I’m calling it P.P.P.P. Nearly every artist I know has a moderate to severe case of this serious condition: Precious Perfect Paper Paralysis. The only cure I know of for the artist is the copious application of a graphite pencil. Once the graphite pencil therapy is well tolerated, the patient can advance to INK!
All joking aside, one of the hardest things for artists (and writers) to overcome is the preciousness of an unblemished page. It’s worse when the pages are bound into a lovely journal, as above, and you are approaching an empty page with an indelible medium. Because ruining one page of a journal is tantamount to desecration of the entire book and we are conditioned from our earliest days to revere books and not deface them unless we are making notes in the margins with a pencil, it’s inordinately hard to put pencil to a blank page in a book. So, the reason I advise pencil as a cure for stubborn cases of P.P.P.P. is because pencil marks are erasable and condoned even for use on the precious pages of textbooks, possibly the most exalted of all books with the notable exception of the Bible.* This embedded knowledge that pencil marks are allowed and even approved in certain books comforts our souls. So starting anything with a pencil should be less daunting:
I know many art teachers/gurus, especially among the nature journaling and urban sketching crowd, recommend skipping the pencil phase because starting something that you intend to finish with ink or colored pencil or watercolor with a pencil is a crutch that can be as limiting as a physical crutch you might use if you’d injured your leg. But, graphite can also be an artistic end unto itself and is inarguably an art tool as fine as any other you care to name and as permanent:
Fooling the brain into thinking it’s just playing around and not engaged in making ART can really help. Or fooling it into thinking it’s making records that will be useful later, either to yourself or to others, can also liberate the timid brain from the fear that it might somehow make inferior art. This is why I was keen to start my own perpetual journal from the first moment I saw one. The first thing I did was write a date range on every page of a blank journal. That wasn’t hard. Now EVERY page spread of that journal already has marks on it. The next thing was to tell myself this was simply going to be a useful record of things that happen in nature around me regularly through the year. That helped. It continues to help. I’m filling that journal slowly but surely with drawings of mundane things I see around me that I find interesting. Sometimes I start right in with ink as Lara Call Gastinger recommends, but that is admittedly scary and not for everyone. More often, I start with a pencil underdrawing that is meant to be erased as with the gourd drawing above. Sometimes I make the pencil drawing the whole point of the exercise, as with the Mermaid’s Purse/Shark Egg Case above. Pun intended and the pointing of pencils is a subject unto itself for another day. But today’s point is that I rarely suffer from P.P.P.P. with this journal anymore.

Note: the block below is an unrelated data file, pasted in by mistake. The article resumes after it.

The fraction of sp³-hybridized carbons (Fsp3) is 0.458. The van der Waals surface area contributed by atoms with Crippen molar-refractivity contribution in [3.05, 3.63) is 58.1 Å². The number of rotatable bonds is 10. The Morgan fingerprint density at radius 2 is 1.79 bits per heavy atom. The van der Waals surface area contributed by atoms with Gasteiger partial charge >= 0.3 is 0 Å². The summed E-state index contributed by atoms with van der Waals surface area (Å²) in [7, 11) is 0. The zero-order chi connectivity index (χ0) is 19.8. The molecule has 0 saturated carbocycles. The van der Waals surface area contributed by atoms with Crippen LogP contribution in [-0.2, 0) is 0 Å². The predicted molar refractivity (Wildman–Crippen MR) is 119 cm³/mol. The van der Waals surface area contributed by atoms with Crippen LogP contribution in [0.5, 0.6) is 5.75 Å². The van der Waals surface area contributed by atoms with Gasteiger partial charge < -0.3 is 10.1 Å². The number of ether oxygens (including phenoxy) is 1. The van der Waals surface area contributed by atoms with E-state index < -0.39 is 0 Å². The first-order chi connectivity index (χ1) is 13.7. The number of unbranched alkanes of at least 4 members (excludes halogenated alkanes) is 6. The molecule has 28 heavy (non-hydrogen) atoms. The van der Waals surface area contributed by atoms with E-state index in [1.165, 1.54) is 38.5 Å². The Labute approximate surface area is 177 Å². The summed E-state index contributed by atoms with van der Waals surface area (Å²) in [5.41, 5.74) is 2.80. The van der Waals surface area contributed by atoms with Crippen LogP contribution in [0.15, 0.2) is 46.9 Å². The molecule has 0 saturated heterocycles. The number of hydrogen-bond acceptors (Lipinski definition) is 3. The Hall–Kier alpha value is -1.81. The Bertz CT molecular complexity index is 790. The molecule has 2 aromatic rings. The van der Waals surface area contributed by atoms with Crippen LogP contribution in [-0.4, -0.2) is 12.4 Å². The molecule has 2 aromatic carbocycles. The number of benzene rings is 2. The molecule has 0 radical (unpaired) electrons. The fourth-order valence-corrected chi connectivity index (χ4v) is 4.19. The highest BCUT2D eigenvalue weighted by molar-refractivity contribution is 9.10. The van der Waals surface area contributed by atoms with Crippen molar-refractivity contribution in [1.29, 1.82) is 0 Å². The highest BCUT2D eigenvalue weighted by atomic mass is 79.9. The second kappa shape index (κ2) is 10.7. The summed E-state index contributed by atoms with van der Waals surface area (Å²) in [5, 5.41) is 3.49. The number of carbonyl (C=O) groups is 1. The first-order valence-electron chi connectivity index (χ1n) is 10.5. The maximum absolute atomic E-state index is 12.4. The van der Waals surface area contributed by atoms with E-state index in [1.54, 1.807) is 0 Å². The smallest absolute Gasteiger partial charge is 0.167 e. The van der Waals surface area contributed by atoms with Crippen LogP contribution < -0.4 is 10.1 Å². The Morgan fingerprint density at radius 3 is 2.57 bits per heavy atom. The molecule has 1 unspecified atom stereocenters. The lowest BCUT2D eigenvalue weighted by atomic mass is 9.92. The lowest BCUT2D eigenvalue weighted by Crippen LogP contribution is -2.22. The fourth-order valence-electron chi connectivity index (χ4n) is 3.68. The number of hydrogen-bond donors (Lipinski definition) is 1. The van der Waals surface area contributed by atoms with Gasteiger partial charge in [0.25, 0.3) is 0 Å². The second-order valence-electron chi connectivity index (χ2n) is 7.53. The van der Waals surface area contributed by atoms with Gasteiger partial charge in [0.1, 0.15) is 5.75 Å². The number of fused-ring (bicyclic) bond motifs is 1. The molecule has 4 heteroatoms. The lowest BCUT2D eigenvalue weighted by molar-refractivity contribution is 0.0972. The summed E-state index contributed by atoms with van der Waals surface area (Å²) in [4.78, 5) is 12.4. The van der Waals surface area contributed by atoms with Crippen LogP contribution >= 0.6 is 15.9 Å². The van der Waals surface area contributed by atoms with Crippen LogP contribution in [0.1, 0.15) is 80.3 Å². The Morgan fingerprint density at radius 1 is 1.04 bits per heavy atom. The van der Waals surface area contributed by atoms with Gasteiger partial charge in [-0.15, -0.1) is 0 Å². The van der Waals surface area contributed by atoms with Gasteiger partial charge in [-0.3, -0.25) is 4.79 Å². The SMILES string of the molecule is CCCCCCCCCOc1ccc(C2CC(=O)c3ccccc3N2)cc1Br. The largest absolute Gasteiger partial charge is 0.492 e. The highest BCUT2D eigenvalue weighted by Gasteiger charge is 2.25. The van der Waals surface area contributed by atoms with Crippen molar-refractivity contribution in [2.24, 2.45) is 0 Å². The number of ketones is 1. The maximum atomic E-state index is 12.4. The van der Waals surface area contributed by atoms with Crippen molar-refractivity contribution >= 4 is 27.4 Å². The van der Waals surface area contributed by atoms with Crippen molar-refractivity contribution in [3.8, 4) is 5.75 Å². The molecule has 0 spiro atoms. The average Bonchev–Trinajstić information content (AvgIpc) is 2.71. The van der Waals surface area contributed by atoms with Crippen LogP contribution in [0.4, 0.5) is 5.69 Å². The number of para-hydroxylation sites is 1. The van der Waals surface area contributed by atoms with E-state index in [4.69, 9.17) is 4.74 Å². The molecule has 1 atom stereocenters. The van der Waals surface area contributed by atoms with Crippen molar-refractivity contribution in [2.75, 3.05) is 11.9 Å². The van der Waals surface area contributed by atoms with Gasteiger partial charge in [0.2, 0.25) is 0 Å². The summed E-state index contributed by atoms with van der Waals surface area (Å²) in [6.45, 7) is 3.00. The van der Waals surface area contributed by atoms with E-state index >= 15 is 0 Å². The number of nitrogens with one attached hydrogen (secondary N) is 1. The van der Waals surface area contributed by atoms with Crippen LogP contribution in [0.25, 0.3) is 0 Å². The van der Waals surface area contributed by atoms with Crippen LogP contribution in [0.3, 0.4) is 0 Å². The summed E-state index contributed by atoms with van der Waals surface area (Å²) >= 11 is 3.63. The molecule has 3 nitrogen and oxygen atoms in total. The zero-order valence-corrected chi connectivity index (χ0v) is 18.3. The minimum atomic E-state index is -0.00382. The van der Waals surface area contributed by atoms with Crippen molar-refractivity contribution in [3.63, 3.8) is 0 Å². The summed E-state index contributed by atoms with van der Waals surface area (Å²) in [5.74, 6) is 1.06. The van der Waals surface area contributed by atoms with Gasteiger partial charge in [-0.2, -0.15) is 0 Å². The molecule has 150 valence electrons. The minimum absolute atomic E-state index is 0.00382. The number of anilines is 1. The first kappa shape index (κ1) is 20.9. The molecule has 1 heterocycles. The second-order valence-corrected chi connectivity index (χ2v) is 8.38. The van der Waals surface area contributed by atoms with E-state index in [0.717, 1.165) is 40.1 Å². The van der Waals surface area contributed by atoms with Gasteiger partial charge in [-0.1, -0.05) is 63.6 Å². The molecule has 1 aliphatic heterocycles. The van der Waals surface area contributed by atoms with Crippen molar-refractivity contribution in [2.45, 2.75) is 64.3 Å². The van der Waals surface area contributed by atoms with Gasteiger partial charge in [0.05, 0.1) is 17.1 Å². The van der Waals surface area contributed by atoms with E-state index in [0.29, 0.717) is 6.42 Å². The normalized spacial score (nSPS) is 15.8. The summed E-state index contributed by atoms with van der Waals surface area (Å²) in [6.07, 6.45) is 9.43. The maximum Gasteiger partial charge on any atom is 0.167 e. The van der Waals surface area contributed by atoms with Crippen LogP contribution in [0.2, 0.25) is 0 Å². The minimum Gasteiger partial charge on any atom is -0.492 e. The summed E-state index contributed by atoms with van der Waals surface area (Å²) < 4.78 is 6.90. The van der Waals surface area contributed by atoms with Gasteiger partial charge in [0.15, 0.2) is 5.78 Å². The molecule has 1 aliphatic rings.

Here is one final piece of advice I will share that I got from Carol Bryer Fallert in a quilting workshop: notice what you notice. That sounds like it might be a tautology, but really it isn’t. Pay attention. Look around you. You’ll notice small things that interest you. When you do, put a sketch of it in your book, not because you’re going to make art, but simply because you noticed it in that moment and found it interesting. Later you will go back and page through your journal and remember that moment when you noticed. I find I collect things as I go about my life and think, “Ooh, I want to put a sketch of that in my journal.” This works way better than thinking, “Oh, I need to do a drawing, what shall I immortalize today?”
*The Bible is an interesting exception because while it is the most revered book of all time, for generations, people wrote in “Family Bibles,” recording marriages, births and deaths and then passed these Bibles down to subsequent generations, thus providing a rich trove of information for current genealogists, but that’s another rabbit hole altogether. Writing critical information in a space designated for that information with an indelible medium is not comparable to making “art” with the same implement on a blank page.